July 3, 2008. Rehearing Denied August 5, 2008.
Appeal from the Circuit Court, Brevard County, Lisa Davidson, J.
James S. Purdy, Public Defender, and Allison A. Havens, Assistant Public Defender, Daytona Beach, for Appellant.
Walter Whynot, Malone, Pro Se.
No Appearance for Appellee.
Mr. Whynot was convicted of two counts of DUI manslaughter and one count of DUI causing serious bodily injury. Relying on Sabree v. State, 978 So.2d 840 (Fla. 4th DCA 2008), he alleges that the trial court's jury instruction on the two counts of DUI manslaughter was fundamentally flawed, as it was incomplete or inaccurate.
In Sabree, the defendant was also charged with DUI manslaughter. As to that offense, the following jury instruction was given:
To prove the crime of DUI/Manslaughter/Unlawful Blood Alcohol Level, the State must prove the following three elements beyond a reasonable doubt:
1. QUADIR SABREE drove or was in actual physical control of a vehicle.
2. While driving or while in actual physical control of the vehicle, QUADIR SABREE had a blood alcohol level of 0.08 or higher and/or a controlled substance to-wit: cocaine.
3. As a result, QUADIR SABREE caused or contributed to the cause of the death of Walter Steven Dixon.
In reversing Mr. Sabree's conviction based on fundamental error in the jury instruction, the Fourth District held:
In order to be guilty of driving under the influence pursuant to section 316.193(1)(a)-(c), Florida Statutes (2004), a person must be either (a) "affected to the extent that [his] normal faculties are impaired" by alcohol or a controlled substance, which includes cocaine, (b) have a "blood-alcohol level of 0.08 or more grams of alcohol per 100 milliliters of blood", or (c) have a "breath-alcohol level of 0.08 or more grams of alcohol per 210 liters of breath." Consequently, simply having cocaine in the system is legally insufficient to convict because the State is required to prove beyond a reasonable doubt that Sabree was "under the influence" of cocaine.
A general jury verdict that rests on alternative grounds must be set aside when it is legally insufficient on one ground because it is impossible to determine the ground on which the jury convicted.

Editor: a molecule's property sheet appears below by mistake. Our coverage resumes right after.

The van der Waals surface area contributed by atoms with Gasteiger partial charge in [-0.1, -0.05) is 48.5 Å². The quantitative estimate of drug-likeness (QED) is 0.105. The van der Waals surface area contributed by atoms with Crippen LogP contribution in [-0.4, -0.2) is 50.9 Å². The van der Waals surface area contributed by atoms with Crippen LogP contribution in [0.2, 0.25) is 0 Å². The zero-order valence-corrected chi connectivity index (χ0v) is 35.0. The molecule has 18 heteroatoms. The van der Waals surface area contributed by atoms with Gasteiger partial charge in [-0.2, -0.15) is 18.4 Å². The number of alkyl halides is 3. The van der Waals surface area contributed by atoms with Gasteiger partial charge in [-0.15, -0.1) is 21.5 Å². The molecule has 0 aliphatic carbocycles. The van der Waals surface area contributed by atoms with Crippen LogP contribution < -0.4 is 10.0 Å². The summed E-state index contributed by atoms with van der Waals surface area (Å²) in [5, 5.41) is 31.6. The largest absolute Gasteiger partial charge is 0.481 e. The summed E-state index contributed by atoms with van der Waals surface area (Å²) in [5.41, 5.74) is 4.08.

We have no quarrel with the holding in Sabree. However, it has no application to this case, as the jury instruction given here was significantly different, reading:
To prove the crime of DUI manslaughter, the State must prove the following three elements beyond a reasonable doubt:
1. Walter Emerson Whynot drove or was in actual physical control of a vehicle.
2. While driving or while in actual physical control of the vehicle, Walter Emerson Whynot was under the influence of alcoholic beverages or a controlled substance to the extent that his normal faculties were impaired or had a blood or breath alcohol level of 0.08 or higher.
3. As a result, Walter Emerson Whynot caused or contributed to the cause of the death of Tiffany Watts.
(Emphasis added). The jury was given two alternative theories of criminal liability, either of which was legally sufficient. The jury was authorized to convict Mr. Whynot if it concluded, among other things, that he was driving under the influence of alcohol or a controlled substance to the extent that his normal faculties were impaired or had a breath alcohol level of 0.08 or higher. The Sabree instruction did not include the phrase "to the extent that his normal faculties were impaired." For that reason, the Fourth District found the instruction to be fundamentally flawed. Although Mr. Whynot correctly points out that having a controlled substance in one's system is not per se proof of impairment, this jury was asked to find whether the controlled substance impaired his normal faculties.
For these reasons, we conclude no error, fundamental or otherwise, occurred. Mr. Whynot's convictions are affirmed.
PALMER, C.J. and GRIFFIN, J., concur.